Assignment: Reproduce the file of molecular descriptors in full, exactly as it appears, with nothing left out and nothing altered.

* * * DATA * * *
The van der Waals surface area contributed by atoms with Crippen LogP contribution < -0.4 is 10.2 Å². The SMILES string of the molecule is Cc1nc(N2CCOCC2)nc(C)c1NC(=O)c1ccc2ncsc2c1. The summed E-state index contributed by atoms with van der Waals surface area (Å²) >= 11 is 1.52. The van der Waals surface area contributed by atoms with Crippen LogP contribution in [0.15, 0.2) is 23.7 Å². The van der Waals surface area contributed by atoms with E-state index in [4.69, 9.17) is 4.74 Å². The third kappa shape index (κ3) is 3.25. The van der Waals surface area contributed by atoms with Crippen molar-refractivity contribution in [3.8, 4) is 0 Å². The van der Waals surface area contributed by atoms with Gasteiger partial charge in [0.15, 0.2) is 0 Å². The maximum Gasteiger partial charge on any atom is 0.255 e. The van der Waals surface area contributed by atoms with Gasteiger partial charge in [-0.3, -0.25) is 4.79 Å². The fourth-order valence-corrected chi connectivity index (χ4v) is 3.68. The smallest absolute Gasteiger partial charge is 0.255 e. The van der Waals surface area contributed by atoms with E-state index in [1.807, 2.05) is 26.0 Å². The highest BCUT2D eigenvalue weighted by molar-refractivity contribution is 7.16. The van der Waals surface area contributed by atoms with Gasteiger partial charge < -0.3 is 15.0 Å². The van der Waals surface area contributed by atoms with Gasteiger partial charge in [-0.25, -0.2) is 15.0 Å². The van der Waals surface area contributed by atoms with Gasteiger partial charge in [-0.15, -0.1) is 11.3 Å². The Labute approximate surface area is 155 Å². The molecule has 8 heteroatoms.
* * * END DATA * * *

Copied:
The van der Waals surface area contributed by atoms with Crippen LogP contribution < -0.4 is 10.2 Å². The SMILES string of the molecule is Cc1nc(N2CCOCC2)nc(C)c1NC(=O)c1ccc2ncsc2c1. The summed E-state index contributed by atoms with van der Waals surface area (Å²) >= 11 is 1.52. The van der Waals surface area contributed by atoms with Crippen LogP contribution in [0.15, 0.2) is 23.7 Å². The van der Waals surface area contributed by atoms with E-state index in [4.69, 9.17) is 4.74 Å². The third kappa shape index (κ3) is 3.25. The van der Waals surface area contributed by atoms with Crippen molar-refractivity contribution in [3.8, 4) is 0 Å². The van der Waals surface area contributed by atoms with Gasteiger partial charge in [0.15, 0.2) is 0 Å². The maximum Gasteiger partial charge on any atom is 0.255 e. The van der Waals surface area contributed by atoms with Gasteiger partial charge in [-0.3, -0.25) is 4.79 Å². The fourth-order valence-corrected chi connectivity index (χ4v) is 3.68. The smallest absolute Gasteiger partial charge is 0.255 e. The van der Waals surface area contributed by atoms with E-state index in [1.807, 2.05) is 26.0 Å². The highest BCUT2D eigenvalue weighted by molar-refractivity contribution is 7.16. The van der Waals surface area contributed by atoms with Gasteiger partial charge < -0.3 is 15.0 Å². The van der Waals surface area contributed by atoms with Gasteiger partial charge in [-0.25, -0.2) is 15.0 Å². The van der Waals surface area contributed by atoms with Gasteiger partial charge in [-0.15, -0.1) is 11.3 Å². The Labute approximate surface area is 155 Å². The molecule has 8 heteroatoms.